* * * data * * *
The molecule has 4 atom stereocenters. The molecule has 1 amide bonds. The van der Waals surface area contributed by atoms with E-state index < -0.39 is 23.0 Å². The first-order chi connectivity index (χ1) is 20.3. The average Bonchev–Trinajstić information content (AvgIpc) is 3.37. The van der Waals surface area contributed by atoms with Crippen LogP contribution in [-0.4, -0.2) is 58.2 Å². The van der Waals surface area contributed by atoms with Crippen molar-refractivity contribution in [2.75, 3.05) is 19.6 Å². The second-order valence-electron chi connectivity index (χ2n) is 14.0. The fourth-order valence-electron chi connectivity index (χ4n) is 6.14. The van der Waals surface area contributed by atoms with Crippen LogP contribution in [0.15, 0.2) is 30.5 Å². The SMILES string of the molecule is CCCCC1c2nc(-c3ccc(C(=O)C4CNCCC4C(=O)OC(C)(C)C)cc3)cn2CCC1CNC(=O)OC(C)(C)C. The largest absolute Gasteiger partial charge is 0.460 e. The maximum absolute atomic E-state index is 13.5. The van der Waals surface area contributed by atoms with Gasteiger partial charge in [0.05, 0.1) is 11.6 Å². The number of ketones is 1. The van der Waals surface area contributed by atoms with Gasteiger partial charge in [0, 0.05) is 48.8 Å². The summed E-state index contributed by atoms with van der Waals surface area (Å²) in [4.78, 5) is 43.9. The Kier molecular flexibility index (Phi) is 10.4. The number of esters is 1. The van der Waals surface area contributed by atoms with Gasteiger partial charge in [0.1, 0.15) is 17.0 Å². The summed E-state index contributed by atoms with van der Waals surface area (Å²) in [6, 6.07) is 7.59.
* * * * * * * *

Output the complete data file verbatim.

The molecule has 4 atom stereocenters. The molecule has 1 amide bonds. The van der Waals surface area contributed by atoms with E-state index < -0.39 is 23.0 Å². The first-order chi connectivity index (χ1) is 20.3. The average Bonchev–Trinajstić information content (AvgIpc) is 3.37. The van der Waals surface area contributed by atoms with Crippen LogP contribution in [-0.4, -0.2) is 58.2 Å². The van der Waals surface area contributed by atoms with Crippen molar-refractivity contribution in [2.75, 3.05) is 19.6 Å². The second-order valence-electron chi connectivity index (χ2n) is 14.0. The fourth-order valence-electron chi connectivity index (χ4n) is 6.14. The van der Waals surface area contributed by atoms with Crippen LogP contribution in [0.15, 0.2) is 30.5 Å². The SMILES string of the molecule is CCCCC1c2nc(-c3ccc(C(=O)C4CNCCC4C(=O)OC(C)(C)C)cc3)cn2CCC1CNC(=O)OC(C)(C)C. The largest absolute Gasteiger partial charge is 0.460 e. The maximum absolute atomic E-state index is 13.5. The van der Waals surface area contributed by atoms with Gasteiger partial charge in [0.05, 0.1) is 11.6 Å². The number of ketones is 1. The van der Waals surface area contributed by atoms with Gasteiger partial charge in [0, 0.05) is 48.8 Å². The summed E-state index contributed by atoms with van der Waals surface area (Å²) in [4.78, 5) is 43.9. The Kier molecular flexibility index (Phi) is 10.4. The number of esters is 1. The van der Waals surface area contributed by atoms with Gasteiger partial charge in [0.1, 0.15) is 17.0 Å². The summed E-state index contributed by atoms with van der Waals surface area (Å²) in [6, 6.07) is 7.59.